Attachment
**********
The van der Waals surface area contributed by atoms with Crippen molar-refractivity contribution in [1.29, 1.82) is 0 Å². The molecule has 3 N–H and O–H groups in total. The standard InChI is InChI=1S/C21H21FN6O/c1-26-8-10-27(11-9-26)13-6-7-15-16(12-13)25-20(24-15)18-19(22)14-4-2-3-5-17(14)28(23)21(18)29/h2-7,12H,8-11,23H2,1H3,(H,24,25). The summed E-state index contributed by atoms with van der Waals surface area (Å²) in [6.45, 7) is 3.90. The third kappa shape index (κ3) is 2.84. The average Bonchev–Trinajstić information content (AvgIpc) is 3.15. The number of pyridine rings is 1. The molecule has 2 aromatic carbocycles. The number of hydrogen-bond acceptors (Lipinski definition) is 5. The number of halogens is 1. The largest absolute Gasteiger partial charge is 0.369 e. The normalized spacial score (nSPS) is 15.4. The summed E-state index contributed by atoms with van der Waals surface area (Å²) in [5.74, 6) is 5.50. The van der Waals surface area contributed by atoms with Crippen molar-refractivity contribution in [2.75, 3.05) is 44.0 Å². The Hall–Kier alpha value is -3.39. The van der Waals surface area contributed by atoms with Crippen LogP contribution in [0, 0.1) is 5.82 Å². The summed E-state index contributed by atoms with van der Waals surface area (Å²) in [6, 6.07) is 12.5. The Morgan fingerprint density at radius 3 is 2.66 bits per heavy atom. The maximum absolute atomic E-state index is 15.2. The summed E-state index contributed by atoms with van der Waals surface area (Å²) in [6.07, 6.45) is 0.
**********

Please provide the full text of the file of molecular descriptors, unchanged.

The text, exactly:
The van der Waals surface area contributed by atoms with Crippen molar-refractivity contribution in [1.29, 1.82) is 0 Å². The molecule has 3 N–H and O–H groups in total. The standard InChI is InChI=1S/C21H21FN6O/c1-26-8-10-27(11-9-26)13-6-7-15-16(12-13)25-20(24-15)18-19(22)14-4-2-3-5-17(14)28(23)21(18)29/h2-7,12H,8-11,23H2,1H3,(H,24,25). The summed E-state index contributed by atoms with van der Waals surface area (Å²) in [6.45, 7) is 3.90. The third kappa shape index (κ3) is 2.84. The average Bonchev–Trinajstić information content (AvgIpc) is 3.15. The number of pyridine rings is 1. The molecule has 2 aromatic carbocycles. The number of hydrogen-bond acceptors (Lipinski definition) is 5. The number of halogens is 1. The largest absolute Gasteiger partial charge is 0.369 e. The normalized spacial score (nSPS) is 15.4. The summed E-state index contributed by atoms with van der Waals surface area (Å²) in [5.74, 6) is 5.50. The van der Waals surface area contributed by atoms with Crippen molar-refractivity contribution in [2.75, 3.05) is 44.0 Å². The Hall–Kier alpha value is -3.39. The van der Waals surface area contributed by atoms with Crippen LogP contribution in [0, 0.1) is 5.82 Å². The summed E-state index contributed by atoms with van der Waals surface area (Å²) in [6, 6.07) is 12.5. The Morgan fingerprint density at radius 3 is 2.66 bits per heavy atom. The maximum absolute atomic E-state index is 15.2. The summed E-state index contributed by atoms with van der Waals surface area (Å²) in [6.07, 6.45) is 0.